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Malaysia rises above UK, France and Japan in World Talent Ranking

reater Kuala Lumpur to gain from Malaysia’s leap to 15th spot in the latest FDI Confidence Index
KUALA LUMPUR, 20 Nov 2018 – Malaysia climbed six spots to 22nd place among 63 countries in the International Institute for Management Development’s (IMD) World Talent Ranking for this year, sitting above richer nations like the UK, France and Japan.

The ranking is based on countries’ performance in three main categories: Investment and development, appeal and readiness.

The three categories assess how countries perform in a wide range of areas, including education, apprenticeships, workplace training, language skills, cost of living, quality of life, remuneration and tax rates.

For investment and development, Malaysia performed well in several aspects. It was ranked ninth for teacher-to-pupil ratio, sixth for apprenticeship and eighth for employee training.

It also fared well in terms of appeal. Under this category, the survey looked at criteria like cost of living, policies for attracting and retaining talent, brain drain and quality of life.

Malaysia’s relatively cheap living cost made it highly attractive, according to the survey, which ranked the country 10th in this aspect. It was also in the top 25 for talent retention. The report also described the country’s quality of life as “very high”.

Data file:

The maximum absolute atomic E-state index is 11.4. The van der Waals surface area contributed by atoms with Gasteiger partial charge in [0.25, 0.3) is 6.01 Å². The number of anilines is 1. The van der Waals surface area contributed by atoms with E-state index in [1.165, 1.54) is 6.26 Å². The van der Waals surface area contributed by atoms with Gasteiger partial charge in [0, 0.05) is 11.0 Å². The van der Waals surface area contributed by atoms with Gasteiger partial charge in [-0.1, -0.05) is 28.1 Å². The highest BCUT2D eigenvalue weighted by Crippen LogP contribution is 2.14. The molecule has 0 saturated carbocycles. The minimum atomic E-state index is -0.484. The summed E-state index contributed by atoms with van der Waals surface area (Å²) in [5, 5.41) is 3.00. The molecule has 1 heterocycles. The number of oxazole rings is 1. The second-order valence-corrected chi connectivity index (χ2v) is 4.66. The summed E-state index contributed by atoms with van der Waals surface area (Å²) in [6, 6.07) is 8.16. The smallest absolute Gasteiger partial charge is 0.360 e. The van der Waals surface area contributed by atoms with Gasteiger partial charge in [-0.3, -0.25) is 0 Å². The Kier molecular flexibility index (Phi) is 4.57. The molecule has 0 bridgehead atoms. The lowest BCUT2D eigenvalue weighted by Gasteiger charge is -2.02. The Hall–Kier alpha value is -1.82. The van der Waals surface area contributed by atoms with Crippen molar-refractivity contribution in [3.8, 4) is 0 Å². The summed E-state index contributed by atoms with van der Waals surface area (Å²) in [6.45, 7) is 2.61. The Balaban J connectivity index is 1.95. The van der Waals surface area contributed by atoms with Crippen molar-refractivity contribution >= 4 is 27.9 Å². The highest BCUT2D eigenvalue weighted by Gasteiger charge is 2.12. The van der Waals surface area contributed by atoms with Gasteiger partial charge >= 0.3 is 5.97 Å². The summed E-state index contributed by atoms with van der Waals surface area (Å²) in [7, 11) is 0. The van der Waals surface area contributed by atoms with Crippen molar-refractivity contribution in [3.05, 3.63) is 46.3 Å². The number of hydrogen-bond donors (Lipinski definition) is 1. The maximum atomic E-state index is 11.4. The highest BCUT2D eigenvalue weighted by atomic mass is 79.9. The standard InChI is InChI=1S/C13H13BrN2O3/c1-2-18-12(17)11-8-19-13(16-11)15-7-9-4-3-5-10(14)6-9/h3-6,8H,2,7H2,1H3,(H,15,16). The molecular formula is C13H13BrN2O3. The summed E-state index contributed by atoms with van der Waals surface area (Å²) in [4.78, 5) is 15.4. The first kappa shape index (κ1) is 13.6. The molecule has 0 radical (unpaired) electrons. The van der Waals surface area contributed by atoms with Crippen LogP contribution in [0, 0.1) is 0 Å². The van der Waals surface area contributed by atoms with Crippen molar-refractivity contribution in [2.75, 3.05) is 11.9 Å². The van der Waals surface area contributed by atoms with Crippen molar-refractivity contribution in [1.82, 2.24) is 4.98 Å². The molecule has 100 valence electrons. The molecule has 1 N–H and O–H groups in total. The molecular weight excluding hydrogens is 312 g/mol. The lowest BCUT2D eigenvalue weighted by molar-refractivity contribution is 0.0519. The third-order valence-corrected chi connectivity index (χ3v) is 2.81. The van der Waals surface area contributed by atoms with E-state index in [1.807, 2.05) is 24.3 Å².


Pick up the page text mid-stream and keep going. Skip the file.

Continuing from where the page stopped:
As for readiness, gradings were based on the skill levels of a country’s workforce.

Malaysia was 11th in terms of talent availability, 15th for international work experience and in the top 30 on average for criteria related to the country’s education level and overall talent competitiveness.

IMD said Malaysia’s progress in the ranking is rooted in investments in education to develop its homegrown skilled workforce.

“In addition to improved perceptions about the quality of the talent pool available in the country“, the report said in its summary of the performance of Southern Asian nations.

Malaysia, however, remained relatively weak in terms of its performance in the Programmes for International Students Assessments or PISA, an evaluation of how good a country’s pupils are in maths, science and reading.

Western countries consider the three subjects to be the building blocks for technological and economic advancement.

Malaysia was ranked 41st among 63 countries.

Source: The Malay Mail